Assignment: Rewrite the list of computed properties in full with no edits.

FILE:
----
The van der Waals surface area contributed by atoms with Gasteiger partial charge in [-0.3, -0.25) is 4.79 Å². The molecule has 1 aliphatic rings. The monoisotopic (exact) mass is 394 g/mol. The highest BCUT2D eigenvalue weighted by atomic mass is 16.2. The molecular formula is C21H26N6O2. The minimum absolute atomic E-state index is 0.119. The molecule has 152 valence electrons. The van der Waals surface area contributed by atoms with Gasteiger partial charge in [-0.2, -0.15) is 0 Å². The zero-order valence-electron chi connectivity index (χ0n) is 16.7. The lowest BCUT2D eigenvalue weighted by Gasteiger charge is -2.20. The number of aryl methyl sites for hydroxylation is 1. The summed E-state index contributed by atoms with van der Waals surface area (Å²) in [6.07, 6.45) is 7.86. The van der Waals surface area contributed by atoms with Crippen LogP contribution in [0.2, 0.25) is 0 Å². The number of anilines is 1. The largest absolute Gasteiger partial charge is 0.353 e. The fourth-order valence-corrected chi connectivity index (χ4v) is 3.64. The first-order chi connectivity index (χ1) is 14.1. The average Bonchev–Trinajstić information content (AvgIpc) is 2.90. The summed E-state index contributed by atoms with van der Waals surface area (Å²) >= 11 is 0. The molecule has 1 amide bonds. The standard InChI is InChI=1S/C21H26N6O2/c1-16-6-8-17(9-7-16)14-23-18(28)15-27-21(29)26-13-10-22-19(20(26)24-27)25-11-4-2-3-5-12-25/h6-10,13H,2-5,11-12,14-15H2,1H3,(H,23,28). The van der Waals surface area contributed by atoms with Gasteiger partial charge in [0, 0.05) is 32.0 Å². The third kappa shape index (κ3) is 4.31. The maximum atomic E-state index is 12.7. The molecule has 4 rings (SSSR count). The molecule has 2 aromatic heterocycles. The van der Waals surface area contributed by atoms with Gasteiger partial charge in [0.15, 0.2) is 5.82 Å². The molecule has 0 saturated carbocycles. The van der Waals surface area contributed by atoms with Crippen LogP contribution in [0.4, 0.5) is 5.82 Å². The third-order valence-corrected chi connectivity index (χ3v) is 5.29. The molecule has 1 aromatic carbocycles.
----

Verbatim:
The van der Waals surface area contributed by atoms with Gasteiger partial charge in [-0.3, -0.25) is 4.79 Å². The molecule has 1 aliphatic rings. The monoisotopic (exact) mass is 394 g/mol. The highest BCUT2D eigenvalue weighted by atomic mass is 16.2. The molecular formula is C21H26N6O2. The minimum absolute atomic E-state index is 0.119. The molecule has 152 valence electrons. The van der Waals surface area contributed by atoms with Gasteiger partial charge in [-0.2, -0.15) is 0 Å². The zero-order valence-electron chi connectivity index (χ0n) is 16.7. The lowest BCUT2D eigenvalue weighted by Gasteiger charge is -2.20. The number of aryl methyl sites for hydroxylation is 1. The summed E-state index contributed by atoms with van der Waals surface area (Å²) in [6.07, 6.45) is 7.86. The van der Waals surface area contributed by atoms with Crippen LogP contribution in [0.2, 0.25) is 0 Å². The number of anilines is 1. The largest absolute Gasteiger partial charge is 0.353 e. The fourth-order valence-corrected chi connectivity index (χ4v) is 3.64. The first-order chi connectivity index (χ1) is 14.1. The average Bonchev–Trinajstić information content (AvgIpc) is 2.90. The summed E-state index contributed by atoms with van der Waals surface area (Å²) >= 11 is 0. The molecule has 1 amide bonds. The standard InChI is InChI=1S/C21H26N6O2/c1-16-6-8-17(9-7-16)14-23-18(28)15-27-21(29)26-13-10-22-19(20(26)24-27)25-11-4-2-3-5-12-25/h6-10,13H,2-5,11-12,14-15H2,1H3,(H,23,28). The van der Waals surface area contributed by atoms with Gasteiger partial charge in [0, 0.05) is 32.0 Å². The third kappa shape index (κ3) is 4.31. The maximum atomic E-state index is 12.7. The molecule has 4 rings (SSSR count). The molecule has 2 aromatic heterocycles. The van der Waals surface area contributed by atoms with Gasteiger partial charge in [0.15, 0.2) is 5.82 Å². The molecule has 0 saturated carbocycles. The van der Waals surface area contributed by atoms with Crippen LogP contribution in [0.4, 0.5) is 5.82 Å². The third-order valence-corrected chi connectivity index (χ3v) is 5.29. The molecule has 1 aromatic carbocycles.